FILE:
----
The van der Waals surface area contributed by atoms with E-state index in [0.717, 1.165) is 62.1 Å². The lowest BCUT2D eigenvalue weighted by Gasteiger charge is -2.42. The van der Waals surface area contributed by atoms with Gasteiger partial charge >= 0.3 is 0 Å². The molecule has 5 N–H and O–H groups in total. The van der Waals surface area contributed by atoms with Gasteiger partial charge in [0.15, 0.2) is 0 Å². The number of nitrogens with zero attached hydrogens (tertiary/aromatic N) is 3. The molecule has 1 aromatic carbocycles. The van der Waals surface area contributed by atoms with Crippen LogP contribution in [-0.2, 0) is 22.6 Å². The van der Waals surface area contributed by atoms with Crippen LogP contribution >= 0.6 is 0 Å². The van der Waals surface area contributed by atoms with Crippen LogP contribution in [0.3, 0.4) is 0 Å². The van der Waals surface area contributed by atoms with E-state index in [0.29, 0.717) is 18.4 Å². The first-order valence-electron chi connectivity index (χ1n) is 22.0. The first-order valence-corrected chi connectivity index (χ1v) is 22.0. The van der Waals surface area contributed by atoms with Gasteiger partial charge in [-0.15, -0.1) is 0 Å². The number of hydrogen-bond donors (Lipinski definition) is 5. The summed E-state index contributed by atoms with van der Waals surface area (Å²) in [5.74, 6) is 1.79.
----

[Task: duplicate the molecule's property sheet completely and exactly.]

The van der Waals surface area contributed by atoms with E-state index in [0.717, 1.165) is 62.1 Å². The lowest BCUT2D eigenvalue weighted by Gasteiger charge is -2.42. The van der Waals surface area contributed by atoms with Gasteiger partial charge >= 0.3 is 0 Å². The molecule has 5 N–H and O–H groups in total. The van der Waals surface area contributed by atoms with Gasteiger partial charge in [0.15, 0.2) is 0 Å². The number of nitrogens with zero attached hydrogens (tertiary/aromatic N) is 3. The molecule has 1 aromatic carbocycles. The van der Waals surface area contributed by atoms with Crippen LogP contribution in [-0.2, 0) is 22.6 Å². The van der Waals surface area contributed by atoms with Crippen LogP contribution >= 0.6 is 0 Å². The van der Waals surface area contributed by atoms with Crippen LogP contribution in [0.3, 0.4) is 0 Å². The van der Waals surface area contributed by atoms with E-state index in [0.29, 0.717) is 18.4 Å². The first-order valence-electron chi connectivity index (χ1n) is 22.0. The first-order valence-corrected chi connectivity index (χ1v) is 22.0. The van der Waals surface area contributed by atoms with Gasteiger partial charge in [-0.15, -0.1) is 0 Å². The number of hydrogen-bond donors (Lipinski definition) is 5. The summed E-state index contributed by atoms with van der Waals surface area (Å²) in [5.74, 6) is 1.79.